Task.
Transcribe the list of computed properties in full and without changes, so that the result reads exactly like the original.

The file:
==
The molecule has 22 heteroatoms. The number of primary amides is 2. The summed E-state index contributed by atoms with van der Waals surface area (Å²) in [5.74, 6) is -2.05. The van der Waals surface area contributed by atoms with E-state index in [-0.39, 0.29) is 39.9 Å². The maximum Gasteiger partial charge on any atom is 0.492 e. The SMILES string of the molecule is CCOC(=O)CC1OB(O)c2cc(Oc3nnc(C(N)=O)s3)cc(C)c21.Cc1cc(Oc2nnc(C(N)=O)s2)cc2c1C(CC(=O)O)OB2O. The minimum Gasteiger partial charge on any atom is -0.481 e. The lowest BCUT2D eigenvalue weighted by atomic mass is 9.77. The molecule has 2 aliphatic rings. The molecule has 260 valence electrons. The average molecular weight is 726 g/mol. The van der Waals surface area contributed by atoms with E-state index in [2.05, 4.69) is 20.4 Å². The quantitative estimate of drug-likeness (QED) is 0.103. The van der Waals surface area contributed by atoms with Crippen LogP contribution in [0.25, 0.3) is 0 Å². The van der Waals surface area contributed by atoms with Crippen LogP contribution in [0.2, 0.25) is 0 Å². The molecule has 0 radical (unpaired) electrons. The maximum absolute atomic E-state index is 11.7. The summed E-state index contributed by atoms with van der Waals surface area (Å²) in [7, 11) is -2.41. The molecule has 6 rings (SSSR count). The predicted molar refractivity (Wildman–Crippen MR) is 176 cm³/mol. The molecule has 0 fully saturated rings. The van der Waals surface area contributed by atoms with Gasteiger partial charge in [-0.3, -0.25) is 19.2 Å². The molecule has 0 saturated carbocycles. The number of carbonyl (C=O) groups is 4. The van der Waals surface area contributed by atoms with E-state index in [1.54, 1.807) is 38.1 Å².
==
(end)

The molecule has 22 heteroatoms. The number of primary amides is 2. The summed E-state index contributed by atoms with van der Waals surface area (Å²) in [5.74, 6) is -2.05. The van der Waals surface area contributed by atoms with E-state index in [-0.39, 0.29) is 39.9 Å². The maximum Gasteiger partial charge on any atom is 0.492 e. The SMILES string of the molecule is CCOC(=O)CC1OB(O)c2cc(Oc3nnc(C(N)=O)s3)cc(C)c21.Cc1cc(Oc2nnc(C(N)=O)s2)cc2c1C(CC(=O)O)OB2O. The minimum Gasteiger partial charge on any atom is -0.481 e. The lowest BCUT2D eigenvalue weighted by atomic mass is 9.77. The molecule has 2 aliphatic rings. The molecule has 260 valence electrons. The average molecular weight is 726 g/mol. The van der Waals surface area contributed by atoms with E-state index in [2.05, 4.69) is 20.4 Å². The quantitative estimate of drug-likeness (QED) is 0.103. The van der Waals surface area contributed by atoms with Crippen LogP contribution in [0.25, 0.3) is 0 Å². The van der Waals surface area contributed by atoms with Crippen LogP contribution in [0.2, 0.25) is 0 Å². The molecule has 0 radical (unpaired) electrons. The maximum absolute atomic E-state index is 11.7. The summed E-state index contributed by atoms with van der Waals surface area (Å²) in [7, 11) is -2.41. The molecule has 6 rings (SSSR count). The predicted molar refractivity (Wildman–Crippen MR) is 176 cm³/mol. The molecule has 0 fully saturated rings. The van der Waals surface area contributed by atoms with Gasteiger partial charge in [-0.3, -0.25) is 19.2 Å². The molecule has 0 saturated carbocycles. The number of carbonyl (C=O) groups is 4. The van der Waals surface area contributed by atoms with E-state index in [1.54, 1.807) is 38.1 Å².